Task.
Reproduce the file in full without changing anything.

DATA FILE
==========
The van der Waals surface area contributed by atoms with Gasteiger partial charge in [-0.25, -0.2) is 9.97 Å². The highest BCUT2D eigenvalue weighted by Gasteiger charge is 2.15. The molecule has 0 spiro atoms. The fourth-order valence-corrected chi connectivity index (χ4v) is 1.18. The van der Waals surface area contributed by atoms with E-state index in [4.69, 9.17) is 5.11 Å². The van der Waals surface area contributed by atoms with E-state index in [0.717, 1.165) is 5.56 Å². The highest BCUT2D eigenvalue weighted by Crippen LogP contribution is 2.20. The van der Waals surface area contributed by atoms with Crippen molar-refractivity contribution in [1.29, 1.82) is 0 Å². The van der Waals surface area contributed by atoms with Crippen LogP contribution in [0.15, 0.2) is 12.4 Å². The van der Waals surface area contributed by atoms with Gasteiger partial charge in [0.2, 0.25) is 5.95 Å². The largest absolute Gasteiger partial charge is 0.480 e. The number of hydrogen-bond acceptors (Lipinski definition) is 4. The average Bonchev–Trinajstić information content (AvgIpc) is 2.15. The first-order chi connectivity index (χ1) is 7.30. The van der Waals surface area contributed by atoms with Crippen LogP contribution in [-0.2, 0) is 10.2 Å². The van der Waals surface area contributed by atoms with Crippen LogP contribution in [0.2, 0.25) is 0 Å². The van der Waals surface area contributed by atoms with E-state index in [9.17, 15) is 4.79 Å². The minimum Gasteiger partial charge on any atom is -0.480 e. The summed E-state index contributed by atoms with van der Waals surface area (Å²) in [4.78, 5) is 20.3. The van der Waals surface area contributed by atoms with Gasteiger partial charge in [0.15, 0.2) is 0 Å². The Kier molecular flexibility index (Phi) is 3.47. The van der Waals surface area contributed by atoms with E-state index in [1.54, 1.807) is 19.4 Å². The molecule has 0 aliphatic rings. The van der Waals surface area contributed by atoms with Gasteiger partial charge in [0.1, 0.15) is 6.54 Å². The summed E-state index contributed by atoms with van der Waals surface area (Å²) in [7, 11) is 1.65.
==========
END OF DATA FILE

The van der Waals surface area contributed by atoms with Gasteiger partial charge in [-0.25, -0.2) is 9.97 Å². The highest BCUT2D eigenvalue weighted by Gasteiger charge is 2.15. The molecule has 0 spiro atoms. The fourth-order valence-corrected chi connectivity index (χ4v) is 1.18. The van der Waals surface area contributed by atoms with E-state index in [4.69, 9.17) is 5.11 Å². The van der Waals surface area contributed by atoms with E-state index in [0.717, 1.165) is 5.56 Å². The highest BCUT2D eigenvalue weighted by Crippen LogP contribution is 2.20. The van der Waals surface area contributed by atoms with Crippen molar-refractivity contribution in [1.29, 1.82) is 0 Å². The van der Waals surface area contributed by atoms with Crippen LogP contribution in [0.15, 0.2) is 12.4 Å². The van der Waals surface area contributed by atoms with Gasteiger partial charge in [0.2, 0.25) is 5.95 Å². The largest absolute Gasteiger partial charge is 0.480 e. The number of hydrogen-bond acceptors (Lipinski definition) is 4. The average Bonchev–Trinajstić information content (AvgIpc) is 2.15. The first-order chi connectivity index (χ1) is 7.30. The van der Waals surface area contributed by atoms with Crippen LogP contribution in [-0.2, 0) is 10.2 Å². The van der Waals surface area contributed by atoms with Crippen LogP contribution in [0.2, 0.25) is 0 Å². The van der Waals surface area contributed by atoms with E-state index in [9.17, 15) is 4.79 Å². The minimum Gasteiger partial charge on any atom is -0.480 e. The summed E-state index contributed by atoms with van der Waals surface area (Å²) in [4.78, 5) is 20.3. The van der Waals surface area contributed by atoms with Gasteiger partial charge in [0.15, 0.2) is 0 Å². The Kier molecular flexibility index (Phi) is 3.47. The van der Waals surface area contributed by atoms with E-state index in [1.54, 1.807) is 19.4 Å². The molecule has 0 aliphatic rings. The van der Waals surface area contributed by atoms with Gasteiger partial charge in [0.1, 0.15) is 6.54 Å². The summed E-state index contributed by atoms with van der Waals surface area (Å²) in [7, 11) is 1.65.